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2015 George D. Aiken Lecture

Keynote address by William Cronon: The Riddle of Sustainability: A Surprisingly Short History of the Future

Over the past three decades, the concept of sustainability has emerged as a prime focus in environmental politics.  In this address, Cronon demonstrates that the word “sustainability” has a much briefer history than we might imagine, and that its recent evolution into a centerpiece of environmental politics has a great deal to teach us about the changing nature of environmental ideas.

Thursday, November 12, 2015 at 5:00 pm
Free and Open to the Public
UVM Ira Allen Chapel
Parking available in the Gutterson Garage after 3:30pm
*Due to concurrent campus events on this date, we strongly recommend allotting extra time for event parking*
To request special reserved disability parking at Ira Allen Chapel, please contact Freda Farrell at 802-656-4487 or freda.farrell@uvm.edu.

The speaker:

Author, speaker, and environmental leader, Professor William Cronon studies American environmental history and the history of the American West.

In 1992, he co-edited Under an Open Sky: Rethinking America’s Western Past, a collection of essays on the prospects of western and frontier history in American historiography. He then edited an influential collection of essays entitled Uncommon Ground: Rethinking the Human Place in Nature, examining the implication of different cultural ideas of nature for modern environmental problems, published by Norton in the fall of 1995.

Cronon’s current writing projects include a history of Portage, Wisconsin, from the end of the last Ice Age to the present.  The book will explore how sense of place is shaped by the stories people tell about their homes, their lives, and the landscapes they inhabit. He is also completing work on Saving Nature in Time: The Environmental Past and the Human Future, which focuses on the evolving relationship between environmental history and environmentalism, and what the two might learn from each other.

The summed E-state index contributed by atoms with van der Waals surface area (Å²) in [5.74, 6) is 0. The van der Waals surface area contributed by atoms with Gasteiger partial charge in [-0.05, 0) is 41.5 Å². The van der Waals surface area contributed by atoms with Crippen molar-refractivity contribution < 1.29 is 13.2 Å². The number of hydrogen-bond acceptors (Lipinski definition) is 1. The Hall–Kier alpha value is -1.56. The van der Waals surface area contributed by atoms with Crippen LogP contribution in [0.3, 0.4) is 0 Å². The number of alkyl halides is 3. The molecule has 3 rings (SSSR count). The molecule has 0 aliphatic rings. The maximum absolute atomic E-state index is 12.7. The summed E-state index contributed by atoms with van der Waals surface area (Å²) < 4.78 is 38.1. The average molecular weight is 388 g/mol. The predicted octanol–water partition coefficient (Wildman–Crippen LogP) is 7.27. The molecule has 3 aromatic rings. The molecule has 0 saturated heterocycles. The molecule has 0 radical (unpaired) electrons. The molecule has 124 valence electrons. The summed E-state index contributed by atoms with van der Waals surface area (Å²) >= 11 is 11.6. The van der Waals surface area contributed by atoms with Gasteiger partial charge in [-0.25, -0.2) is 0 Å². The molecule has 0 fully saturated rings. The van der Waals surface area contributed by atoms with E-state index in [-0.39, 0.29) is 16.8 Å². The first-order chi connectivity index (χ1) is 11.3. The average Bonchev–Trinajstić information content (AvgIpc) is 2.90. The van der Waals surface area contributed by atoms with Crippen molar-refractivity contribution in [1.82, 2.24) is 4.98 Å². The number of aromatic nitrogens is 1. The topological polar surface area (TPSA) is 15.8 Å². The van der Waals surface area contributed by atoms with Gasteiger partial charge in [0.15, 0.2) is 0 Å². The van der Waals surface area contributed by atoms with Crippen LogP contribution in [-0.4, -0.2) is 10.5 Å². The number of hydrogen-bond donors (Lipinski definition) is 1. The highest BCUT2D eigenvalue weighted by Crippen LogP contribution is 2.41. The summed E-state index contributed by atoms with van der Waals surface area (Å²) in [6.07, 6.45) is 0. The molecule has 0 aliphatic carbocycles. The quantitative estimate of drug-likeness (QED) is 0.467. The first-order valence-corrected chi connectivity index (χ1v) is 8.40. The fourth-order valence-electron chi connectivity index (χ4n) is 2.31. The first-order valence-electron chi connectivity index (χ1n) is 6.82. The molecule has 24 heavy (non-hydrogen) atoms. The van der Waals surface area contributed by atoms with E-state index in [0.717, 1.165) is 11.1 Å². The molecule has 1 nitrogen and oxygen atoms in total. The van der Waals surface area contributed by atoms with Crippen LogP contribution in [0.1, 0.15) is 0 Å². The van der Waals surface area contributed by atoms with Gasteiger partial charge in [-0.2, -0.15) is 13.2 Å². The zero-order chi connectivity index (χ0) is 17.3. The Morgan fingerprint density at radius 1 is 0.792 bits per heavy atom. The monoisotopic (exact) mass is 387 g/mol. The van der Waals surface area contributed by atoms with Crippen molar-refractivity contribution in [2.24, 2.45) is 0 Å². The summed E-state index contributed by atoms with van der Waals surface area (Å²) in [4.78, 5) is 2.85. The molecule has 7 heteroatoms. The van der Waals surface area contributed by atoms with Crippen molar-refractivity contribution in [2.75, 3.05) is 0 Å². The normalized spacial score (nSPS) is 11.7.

In July 1992, Cronon became the Frederick Jackson Turner Professor of History, Geography, and Environmental Studies at the University of Wisconsin­ – Madison after having served for more than a decade as a member of the Yale History Department. In 2003, he was also named Vilas Research Professor at UW-Madison, the university’s most distinguished chaired professorship.

Cronon has been President of the American Society for Environmental History, and served from 1994-2014 as general editor of the Weyerhaeuser Environmental Books Series for the University of Washington Press. During the spring of 1994, he organized and chaired a faculty research seminar on “Reinventing Nature” at the University of California’s Humanities Research Institute in Irvine, California. In January, 1996, he became Director of the Honors Program for the College of Letters and Science at the University of Wisconsin-Madison, a post he held until 1998, and from 1997-2000 he served as the founding Faculty Director of the new Chadbourne Residential College at UW-Madison. Cronon chaired UW-Madison’s Lakeshore Nature Preserve Committee from 2004-2007, leading its first-ever strategic planning process and leading the team that created its prize-winning website. He is a founding faculty associate of UW-Madison’s Center for Culture, History, and Environment (CHE), created in 2006, and served as its Director from 2007-11 and again from 2013 to the present. He has been a member of the Governing Council of The Wilderness Society since 1995, and of the National Board of the Trust for Public Land since 2003. He served as President of the American Historical Association during 2012.

Born September 11, 1954, in New Haven, Connecticut, Cronon received his B.A. (1976) from the University of Wisconsin, Madison. He holds an M.A., M.Phil., and Ph.D from Yale, and a D.Phil. from Oxford University. He has been a Rhodes Scholar, Danforth Fellow, Guggenheim Fellow, and MacArthur Fellow, and has won prizes for his teaching at both Yale and Wisconsin.  In 1999 he was elected a member of the American Philosophical Society and in 2006 was elected a Fellow of the Wisconsin Academy of Sciences, Arts and Letters as well as the American Academy of Arts and Sciences.